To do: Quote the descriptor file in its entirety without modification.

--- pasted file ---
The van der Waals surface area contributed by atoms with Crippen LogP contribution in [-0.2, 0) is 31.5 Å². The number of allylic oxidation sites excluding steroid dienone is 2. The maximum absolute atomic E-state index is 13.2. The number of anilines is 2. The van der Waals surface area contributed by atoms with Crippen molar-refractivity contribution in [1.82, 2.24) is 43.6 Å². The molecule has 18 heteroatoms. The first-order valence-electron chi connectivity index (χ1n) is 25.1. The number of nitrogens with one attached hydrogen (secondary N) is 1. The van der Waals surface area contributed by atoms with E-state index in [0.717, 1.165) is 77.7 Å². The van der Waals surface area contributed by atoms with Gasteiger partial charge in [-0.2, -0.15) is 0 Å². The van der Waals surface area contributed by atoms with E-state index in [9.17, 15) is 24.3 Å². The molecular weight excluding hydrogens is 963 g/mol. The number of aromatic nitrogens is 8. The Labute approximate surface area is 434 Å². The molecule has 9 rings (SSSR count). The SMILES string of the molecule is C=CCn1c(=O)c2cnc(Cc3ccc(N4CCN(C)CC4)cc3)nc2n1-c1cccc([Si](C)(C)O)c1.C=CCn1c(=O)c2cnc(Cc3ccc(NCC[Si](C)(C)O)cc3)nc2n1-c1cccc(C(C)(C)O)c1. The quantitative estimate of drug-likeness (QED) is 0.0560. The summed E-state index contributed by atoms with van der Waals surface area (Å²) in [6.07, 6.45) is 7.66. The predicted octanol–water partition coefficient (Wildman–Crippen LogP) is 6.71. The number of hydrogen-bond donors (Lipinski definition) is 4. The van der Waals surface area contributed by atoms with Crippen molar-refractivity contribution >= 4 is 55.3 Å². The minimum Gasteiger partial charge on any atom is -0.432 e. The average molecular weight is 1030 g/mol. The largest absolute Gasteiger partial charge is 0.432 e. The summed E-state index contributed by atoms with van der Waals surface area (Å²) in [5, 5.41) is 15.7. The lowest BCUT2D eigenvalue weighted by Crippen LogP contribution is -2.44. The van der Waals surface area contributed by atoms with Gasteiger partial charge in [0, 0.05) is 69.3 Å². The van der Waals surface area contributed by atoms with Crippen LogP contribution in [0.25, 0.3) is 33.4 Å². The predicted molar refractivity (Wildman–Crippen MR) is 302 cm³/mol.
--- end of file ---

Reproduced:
The van der Waals surface area contributed by atoms with Crippen LogP contribution in [-0.2, 0) is 31.5 Å². The number of allylic oxidation sites excluding steroid dienone is 2. The maximum absolute atomic E-state index is 13.2. The number of anilines is 2. The van der Waals surface area contributed by atoms with Crippen molar-refractivity contribution in [1.82, 2.24) is 43.6 Å². The molecule has 18 heteroatoms. The first-order valence-electron chi connectivity index (χ1n) is 25.1. The number of nitrogens with one attached hydrogen (secondary N) is 1. The van der Waals surface area contributed by atoms with E-state index in [0.717, 1.165) is 77.7 Å². The van der Waals surface area contributed by atoms with Gasteiger partial charge in [-0.2, -0.15) is 0 Å². The van der Waals surface area contributed by atoms with E-state index in [9.17, 15) is 24.3 Å². The molecular weight excluding hydrogens is 963 g/mol. The number of aromatic nitrogens is 8. The Labute approximate surface area is 434 Å². The molecule has 9 rings (SSSR count). The SMILES string of the molecule is C=CCn1c(=O)c2cnc(Cc3ccc(N4CCN(C)CC4)cc3)nc2n1-c1cccc([Si](C)(C)O)c1.C=CCn1c(=O)c2cnc(Cc3ccc(NCC[Si](C)(C)O)cc3)nc2n1-c1cccc(C(C)(C)O)c1. The quantitative estimate of drug-likeness (QED) is 0.0560. The summed E-state index contributed by atoms with van der Waals surface area (Å²) in [6.07, 6.45) is 7.66. The predicted octanol–water partition coefficient (Wildman–Crippen LogP) is 6.71. The number of hydrogen-bond donors (Lipinski definition) is 4. The van der Waals surface area contributed by atoms with Crippen molar-refractivity contribution >= 4 is 55.3 Å². The minimum Gasteiger partial charge on any atom is -0.432 e. The average molecular weight is 1030 g/mol. The largest absolute Gasteiger partial charge is 0.432 e. The summed E-state index contributed by atoms with van der Waals surface area (Å²) in [5, 5.41) is 15.7. The lowest BCUT2D eigenvalue weighted by Crippen LogP contribution is -2.44. The van der Waals surface area contributed by atoms with Gasteiger partial charge in [0, 0.05) is 69.3 Å². The van der Waals surface area contributed by atoms with Crippen LogP contribution in [0.25, 0.3) is 33.4 Å². The predicted molar refractivity (Wildman–Crippen MR) is 302 cm³/mol.